Evaluating Pinot Noirs

 

Blogger Michelle Ton recently wrote about her quest to find wines that she loves. She happened upon the Cloudline Pinot Noir at Eddie Merlot’s recently, and wrote that it has become one of her favorites. Her blog post is below. Please note that the price point is for retail purchase and not what we charge for that particular wine in our restaurant.

I asked Tim Tribbett of Eddie Merlot’s if we do indeed stock the Cloudline Pinot Noir, and we do at three locations: Cincinnati, Columbus and Indianapolis all carry Cloudline Pinot Noir on the by the glass list, which is a great way to experience new wines.  Bottles are also available. Trib, as we call him, notes that the Cloudline is not available in Fort Wayne, but guests might enjoy Erath Vineyards Pinot Noir or Bogle Pinot Noir as an alternative.  “They are very nice Pinots and similarly priced,” Trib tells us.

Cloudline Pinot Noir

Interestingly, all of these wines hail from Oregon, which is a well-known region for raising Pinot Noir wines. In fact, the International Pinot Noir Celebration will be held in McMinnsville, Oregon, in July 2011. There are some 200 wineries in the Willamette Valley alone. The region first gained attention as a wine-growing area in 1979 when the late David Lett entered his Oregon Pinot noir in the 1979 Gault-Millau French Wine Olympiades and won top Pinot Noir honors against France’s best labels.  According to www.oregonwine.org, the region is widely respected for wines made from grapes that thrive in cool climates. “Today, (the Willamette Valley) is recognized as one of the premier wine producing areas in the world. It is most widely known for its award winning Pinot Noir, but consistently earns top honors for other such cool-climate varieties as Pinot Gris, Dijon clone Chardonnay and Pinot Blanc,” the web site says.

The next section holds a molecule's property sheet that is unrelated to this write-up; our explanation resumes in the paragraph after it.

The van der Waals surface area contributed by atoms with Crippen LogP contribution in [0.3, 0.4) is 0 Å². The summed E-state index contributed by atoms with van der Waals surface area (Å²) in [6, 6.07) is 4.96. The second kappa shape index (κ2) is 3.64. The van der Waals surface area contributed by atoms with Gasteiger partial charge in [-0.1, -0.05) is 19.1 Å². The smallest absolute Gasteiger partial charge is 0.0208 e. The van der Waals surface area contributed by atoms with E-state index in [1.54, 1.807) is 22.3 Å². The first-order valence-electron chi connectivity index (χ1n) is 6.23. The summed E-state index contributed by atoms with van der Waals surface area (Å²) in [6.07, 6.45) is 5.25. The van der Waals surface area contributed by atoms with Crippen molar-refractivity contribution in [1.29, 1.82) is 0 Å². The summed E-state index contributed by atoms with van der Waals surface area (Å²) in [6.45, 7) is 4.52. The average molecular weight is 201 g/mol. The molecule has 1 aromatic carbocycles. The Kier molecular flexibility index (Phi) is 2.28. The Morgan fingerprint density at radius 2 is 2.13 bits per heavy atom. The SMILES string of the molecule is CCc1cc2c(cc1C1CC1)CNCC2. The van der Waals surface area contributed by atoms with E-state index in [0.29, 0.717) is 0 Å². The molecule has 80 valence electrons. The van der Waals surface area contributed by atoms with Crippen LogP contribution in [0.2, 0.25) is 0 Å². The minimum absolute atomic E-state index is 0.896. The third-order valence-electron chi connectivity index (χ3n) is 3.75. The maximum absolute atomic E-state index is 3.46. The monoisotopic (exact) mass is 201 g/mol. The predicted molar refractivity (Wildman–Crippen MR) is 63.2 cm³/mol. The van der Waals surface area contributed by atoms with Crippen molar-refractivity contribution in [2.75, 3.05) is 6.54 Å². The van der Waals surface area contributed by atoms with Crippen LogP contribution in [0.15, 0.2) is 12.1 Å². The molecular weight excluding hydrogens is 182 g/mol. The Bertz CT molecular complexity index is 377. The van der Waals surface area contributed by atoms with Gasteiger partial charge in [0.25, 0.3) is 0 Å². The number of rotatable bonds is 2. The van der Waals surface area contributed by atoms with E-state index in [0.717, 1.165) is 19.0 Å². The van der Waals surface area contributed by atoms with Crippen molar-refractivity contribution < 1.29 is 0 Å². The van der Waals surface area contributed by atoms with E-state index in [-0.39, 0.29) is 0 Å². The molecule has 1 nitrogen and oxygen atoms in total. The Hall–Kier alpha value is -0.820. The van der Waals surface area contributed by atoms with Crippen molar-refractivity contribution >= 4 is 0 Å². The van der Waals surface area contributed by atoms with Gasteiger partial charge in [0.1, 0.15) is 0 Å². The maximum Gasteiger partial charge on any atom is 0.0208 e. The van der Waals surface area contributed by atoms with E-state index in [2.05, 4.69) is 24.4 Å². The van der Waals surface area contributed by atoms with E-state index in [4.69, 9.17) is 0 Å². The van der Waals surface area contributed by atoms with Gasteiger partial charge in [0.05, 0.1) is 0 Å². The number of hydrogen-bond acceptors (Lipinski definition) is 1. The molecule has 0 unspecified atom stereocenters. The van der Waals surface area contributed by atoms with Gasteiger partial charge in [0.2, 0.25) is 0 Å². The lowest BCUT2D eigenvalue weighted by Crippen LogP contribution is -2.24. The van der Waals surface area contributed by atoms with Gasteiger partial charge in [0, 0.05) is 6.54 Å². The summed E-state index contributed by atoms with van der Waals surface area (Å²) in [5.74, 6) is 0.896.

Listen to this description of the climate – also from www.oregonwines.org – and you’ll see why the region is so well-respected today:

“The Willamette Valley is relatively mild throughout the year, with cool, wet winters and warm, dry summers. While moisture is abundant, most of the rainfall occurs in the winter, not during growing season. This temperate climate, combined with coastal marine influences, make the gentle growing conditions within the Valley ideal for cool climate grapes, including Pinot Noir. The Valley enjoys more daylight hours during the growing season than in any other area of the state. During this longer growing season, the Willamette Valley enjoys warm days and cool nights, a diurnal temperature swing that allows the wine grapes to develop their flavor and complexity while retaining their natural acidity.”

Michelle, thanks for dropping by, and we welcome you to come back and try more wines by the glass or bottle. We have an extensive wine list, and we welcome culinary explorers of all stripes.

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About editor

An upscale restaurant group with locations in Illinois, Indiana, Kentucky, Michigan and Ohio.
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